Thanks Justin. It always helpful to hear from another Drama teacher, expecially one with so much experience and expertise. It’s been six years since I last taught year 12, and even then that was my graduate year, so I’m still finding my feet. With the year 12s we have focused on the links to Brecht and Artaud.

  4. Caitey says:

    Hi Justin. Thanks for posting your comments. My Year 11s and 12s went to see it last week and loved it. They’re doing their SAC on it in class tomorrow and the conversations that we’ve already had are fantastic. My concern is how I keep them remembering the play right up until the exams, and also what resources might be available for teaching Australian Gothic Theatre as a performance style. All I could find was shake and Stir’s teacher pack for Dracula and a few student attempts at explaining it through prezi. I am wondering if you know of any good resources on this topic?
    I also found the music for the trampoline scene a little superfluous. What was your take on the opening of the play with the ten minutes of direct address explanation of the story? My students struggled to see the 2016 connection in this other than their school uniforms and I didn’t have much reply for them because nothing of the stage and set design or the blocking even, indicated 2016 to me either.

    • Caitey, sorry for my late reply. Australian gothic theatre I feel is going to be too obscure, as you have found with your search for resources. I’m just sticking with the number of broad non-naturalistic techniques, any evidence of the four VCAA conventions defining non-naturalism (transformation of character, time, place and object), and with Yr 12 students the links to Artaud and Theatre of Cruelty. There were of course other conventions one could link to a practitioner such as the digital screen being a contemporary example of placards and signs common in Epic Theatre (actually it is probably closer to the early projection Brecht used in Epic Theatre), the use of direct address as another Epic Theatre technique etc. Remembering the play six months later is always a challenge. Thankfully the Malthouse have a “Revisit the Play” session in the first week of the September school holidays, where among other things, on their own premises they can show footage of the show they have filmed themselves without breaching copyright. Click the link above to book spaces for your students.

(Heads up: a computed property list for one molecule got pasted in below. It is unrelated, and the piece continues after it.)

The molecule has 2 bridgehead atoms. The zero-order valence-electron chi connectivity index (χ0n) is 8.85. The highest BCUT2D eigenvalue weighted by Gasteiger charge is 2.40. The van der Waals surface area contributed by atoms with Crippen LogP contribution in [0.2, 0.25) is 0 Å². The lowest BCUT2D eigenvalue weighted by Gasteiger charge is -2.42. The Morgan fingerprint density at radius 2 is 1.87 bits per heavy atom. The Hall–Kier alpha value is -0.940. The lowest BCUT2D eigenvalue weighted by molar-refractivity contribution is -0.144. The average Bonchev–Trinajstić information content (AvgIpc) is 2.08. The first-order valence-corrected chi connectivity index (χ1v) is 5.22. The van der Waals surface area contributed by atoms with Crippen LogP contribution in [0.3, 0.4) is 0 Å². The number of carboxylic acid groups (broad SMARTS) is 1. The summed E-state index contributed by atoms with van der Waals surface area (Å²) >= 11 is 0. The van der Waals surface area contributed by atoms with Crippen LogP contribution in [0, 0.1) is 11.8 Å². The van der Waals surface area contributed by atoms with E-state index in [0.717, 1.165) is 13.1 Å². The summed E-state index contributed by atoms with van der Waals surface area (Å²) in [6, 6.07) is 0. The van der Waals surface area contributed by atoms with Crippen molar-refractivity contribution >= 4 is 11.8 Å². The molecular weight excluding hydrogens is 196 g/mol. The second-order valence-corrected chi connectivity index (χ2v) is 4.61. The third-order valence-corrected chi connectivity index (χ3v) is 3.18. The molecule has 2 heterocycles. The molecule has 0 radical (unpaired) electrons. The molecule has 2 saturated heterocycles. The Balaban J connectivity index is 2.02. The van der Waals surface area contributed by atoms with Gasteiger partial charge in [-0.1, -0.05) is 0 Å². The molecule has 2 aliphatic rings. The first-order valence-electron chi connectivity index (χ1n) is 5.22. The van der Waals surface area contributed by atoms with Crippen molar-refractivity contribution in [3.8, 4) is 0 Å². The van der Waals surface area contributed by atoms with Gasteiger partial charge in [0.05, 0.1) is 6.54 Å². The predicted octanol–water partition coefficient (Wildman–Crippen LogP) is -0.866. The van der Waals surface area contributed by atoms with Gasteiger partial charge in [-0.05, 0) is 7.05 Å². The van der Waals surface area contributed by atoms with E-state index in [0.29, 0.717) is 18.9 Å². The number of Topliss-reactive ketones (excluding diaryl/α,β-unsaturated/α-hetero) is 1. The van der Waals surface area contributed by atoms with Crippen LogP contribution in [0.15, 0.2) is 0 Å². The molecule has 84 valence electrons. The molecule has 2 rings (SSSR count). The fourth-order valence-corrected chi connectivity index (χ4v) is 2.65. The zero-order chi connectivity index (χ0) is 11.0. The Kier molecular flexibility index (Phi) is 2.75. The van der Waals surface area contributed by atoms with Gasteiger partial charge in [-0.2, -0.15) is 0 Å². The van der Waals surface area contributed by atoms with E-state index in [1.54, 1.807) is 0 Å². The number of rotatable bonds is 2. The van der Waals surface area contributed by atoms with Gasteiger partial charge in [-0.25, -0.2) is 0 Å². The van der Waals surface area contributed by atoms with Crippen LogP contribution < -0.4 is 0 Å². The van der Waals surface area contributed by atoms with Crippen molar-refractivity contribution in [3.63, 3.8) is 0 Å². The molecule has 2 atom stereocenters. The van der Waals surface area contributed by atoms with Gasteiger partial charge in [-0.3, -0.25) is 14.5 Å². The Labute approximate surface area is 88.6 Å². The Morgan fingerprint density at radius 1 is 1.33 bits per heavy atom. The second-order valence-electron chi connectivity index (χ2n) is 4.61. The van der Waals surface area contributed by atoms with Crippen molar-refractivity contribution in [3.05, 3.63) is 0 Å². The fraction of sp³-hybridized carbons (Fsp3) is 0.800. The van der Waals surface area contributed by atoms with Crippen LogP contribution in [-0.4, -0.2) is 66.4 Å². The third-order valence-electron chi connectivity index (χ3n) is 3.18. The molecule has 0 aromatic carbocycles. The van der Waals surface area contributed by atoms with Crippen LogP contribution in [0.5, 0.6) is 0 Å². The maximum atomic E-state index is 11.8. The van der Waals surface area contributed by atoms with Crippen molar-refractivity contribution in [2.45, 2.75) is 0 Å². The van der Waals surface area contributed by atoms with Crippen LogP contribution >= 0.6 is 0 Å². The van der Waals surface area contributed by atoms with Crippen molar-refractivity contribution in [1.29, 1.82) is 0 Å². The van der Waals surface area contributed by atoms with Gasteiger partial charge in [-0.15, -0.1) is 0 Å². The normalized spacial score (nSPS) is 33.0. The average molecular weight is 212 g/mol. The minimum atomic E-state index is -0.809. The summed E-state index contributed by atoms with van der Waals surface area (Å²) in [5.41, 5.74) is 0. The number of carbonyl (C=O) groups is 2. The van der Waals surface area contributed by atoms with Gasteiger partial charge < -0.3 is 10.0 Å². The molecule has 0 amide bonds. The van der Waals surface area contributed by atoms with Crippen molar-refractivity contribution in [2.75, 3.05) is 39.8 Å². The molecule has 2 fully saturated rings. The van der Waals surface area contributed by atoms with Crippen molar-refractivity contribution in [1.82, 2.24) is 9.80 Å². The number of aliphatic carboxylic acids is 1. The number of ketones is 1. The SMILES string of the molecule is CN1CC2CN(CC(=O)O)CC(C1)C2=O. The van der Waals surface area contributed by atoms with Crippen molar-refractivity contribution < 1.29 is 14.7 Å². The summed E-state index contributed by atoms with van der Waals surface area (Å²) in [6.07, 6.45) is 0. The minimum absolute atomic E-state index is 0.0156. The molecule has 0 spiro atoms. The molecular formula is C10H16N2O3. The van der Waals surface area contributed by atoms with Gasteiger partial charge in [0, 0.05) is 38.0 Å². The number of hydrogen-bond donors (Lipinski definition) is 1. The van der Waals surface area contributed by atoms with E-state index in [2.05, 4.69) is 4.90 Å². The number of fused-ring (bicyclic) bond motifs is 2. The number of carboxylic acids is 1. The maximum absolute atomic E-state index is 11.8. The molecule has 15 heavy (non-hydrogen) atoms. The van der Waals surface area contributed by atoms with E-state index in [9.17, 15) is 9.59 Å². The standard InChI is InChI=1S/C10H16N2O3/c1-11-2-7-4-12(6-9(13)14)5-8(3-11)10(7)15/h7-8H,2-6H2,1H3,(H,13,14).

5. Ashleigh says:

    What did you make of the “trampoline” scene with the modern music by Benny Bennassi? It confused me and my students and we found it too jarring to have any actual meaning. Am seeking any insight into its importance to the performance. My kids thought someone had played the wrong audio cue.

    • Hi Ashleigh. The trampoline scene in the stage production was a reference to the gymnasium scene in both the novel and film, when Irma returned from the rock with some form of retrograde amnesia, only to be attacked by the other girls for not revealing exactly what happened up there (just prior to departing for Europe). Like fish at feeding time, it was a frenzied scene. As for the music in the stage production of the scene, this is where contemporary theatre sometimes gets it all wrong. Having electronic music in the gymnasium scene simply didn’t work. I’m all for contemporary productions that are eclectic in style. The risk, however, is that if you don’t pull it off it can look (and sound) like a dog’s breakfast on stage. I believe this scene is important because it reinforces that extra layer of mystery in the plot, implying Irma knew very well what happened to the other girls, but refused to tell. Director Matthew Lutton said in an article in The Australian (in the post, above) “I’m surprised that people never remember the scene in the gymnasium, and that’s one of the most important scenes in the story”.